Tuesday, August 21, 2007

A sabbatical and the small church pastor: Part 2.

Dahlia of the day: Jax. This photo does not do justice to Jax. The color is a deep red. The blossom is fairly round. It is one of the most awe inspiring dahlia's that I have.


Finances:

Finances in the small church are always tight. (Probably in large churches as well.) One tithing family’s departure can mean the difference between ending the year in the “black” or in the “red.” Most of the church’s budget goes to support the pastoral expenses, heat, lights and insurance. It gets really tight when there is a mortgage to pay. Many small churches will tremble at the thought of paying a pastor to go on sabbatical and paying for guest pastor while the pastor is away. The sabbatical could add close to $10,000 to the budget.

There are some grants available to assist the church with the sabbatical. Be sure that any grant requirements are met.

Finances would not be a problem at this point in Evergreen’s history. After several REALLY difficult financial years we are experiencing a time of blessing.

The many hats:

The large church generally has a large staff; small churches have little or no staff. The pastor will wear many hats: preacher, teacher, counselor, Bible study leader, hospital visitor, prayer, evangelist, mission worker, musician, computer specialist, sound and lighting guru, phone answerer and all around great person. It may be easy to find a person to preach on Sunday mornings. It can be crippling when the church cannot find people to fill some of the other rolls. The most difficult “hat” to fill when I am out of town is leading our two worship teams. I am a pretty decent guitar player—for leading a worship team. My brother is much better “technically” on the guitar but that doesn’t translate into being a better guitarist for leading a worship team. The music quality takes a HUGE hit when I am out of town. We can find a guitar player—it just isn’t a worship team leader.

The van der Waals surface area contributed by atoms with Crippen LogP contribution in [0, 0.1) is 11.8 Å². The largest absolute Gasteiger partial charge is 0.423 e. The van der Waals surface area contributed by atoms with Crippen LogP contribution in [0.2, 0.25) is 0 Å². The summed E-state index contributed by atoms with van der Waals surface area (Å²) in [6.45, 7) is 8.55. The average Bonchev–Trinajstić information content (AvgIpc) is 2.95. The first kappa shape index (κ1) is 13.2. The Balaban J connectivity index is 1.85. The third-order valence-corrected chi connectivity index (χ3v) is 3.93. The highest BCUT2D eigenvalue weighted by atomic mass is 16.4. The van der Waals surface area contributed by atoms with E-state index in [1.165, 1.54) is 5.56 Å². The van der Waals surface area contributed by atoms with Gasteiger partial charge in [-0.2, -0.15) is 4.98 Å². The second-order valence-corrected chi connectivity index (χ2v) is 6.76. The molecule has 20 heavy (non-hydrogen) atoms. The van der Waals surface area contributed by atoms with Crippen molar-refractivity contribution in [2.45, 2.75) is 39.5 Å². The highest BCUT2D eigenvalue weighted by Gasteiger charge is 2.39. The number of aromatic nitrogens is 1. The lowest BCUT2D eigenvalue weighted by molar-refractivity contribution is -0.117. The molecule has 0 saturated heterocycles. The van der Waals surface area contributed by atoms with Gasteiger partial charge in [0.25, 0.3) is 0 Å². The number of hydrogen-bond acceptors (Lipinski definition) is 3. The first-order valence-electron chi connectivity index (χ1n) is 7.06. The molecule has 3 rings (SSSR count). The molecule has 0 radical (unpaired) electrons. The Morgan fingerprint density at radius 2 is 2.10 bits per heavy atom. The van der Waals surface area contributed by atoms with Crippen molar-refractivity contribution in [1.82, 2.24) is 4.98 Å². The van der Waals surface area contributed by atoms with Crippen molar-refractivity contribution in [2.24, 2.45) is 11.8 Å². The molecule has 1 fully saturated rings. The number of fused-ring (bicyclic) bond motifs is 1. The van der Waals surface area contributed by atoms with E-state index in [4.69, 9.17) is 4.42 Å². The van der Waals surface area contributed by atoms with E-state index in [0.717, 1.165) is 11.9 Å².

Finding the “right” fill in pastor is not as easy as it would seem. Each church has its own culture and theological position. Many of the folks at Evergreen were not “Presbyterian” before coming to Evergreen. They stay at Evergreen because of our biblical base, evangelical theology, casual style and excellent music. The prolonged presence of “progressive/liberal” preaching would cause a loss of membership/attendance.

Different pastors wear other hats. One pastor I know is also the best pianist I have ever met. He has perfect pitch. He can transpose almost any song to any key within seconds. If he hears a song a few times he can play the song. Needless to say, he is the main pianist for his church and leads the choir. He would be almost impossible to replace. One pastor I knew was also the police and fire chaplain for the small town he was in. His absence would affect the entire town—not just his church. Finding the appropriate people to wear all of the pastor’s hats can be difficult.

That’s enough for today. Check back tomorrow for more random thoughts on sabbaticals.

PS. July 21st was Stephanie’s last day at The Oasis (my office away from the office). Stephanie is a pastor’s daughter and worked afternoon. She knew my favorite drinks and always had a warm smile. She will be heading to Europe with Youth With A Mission (YWAM). Best wishes Stephanie!

1 Comments:

At 8:43 AM , Blogger Presbyterian Gal said...

It seems a shame that seminaries do not offer senior students to fill in on pastor sabbaticals. It could involve a call and interview process, not as intense as hiring a pastor, but enough to make the congregtion comfortable.

And in your case, maybe two students...

 

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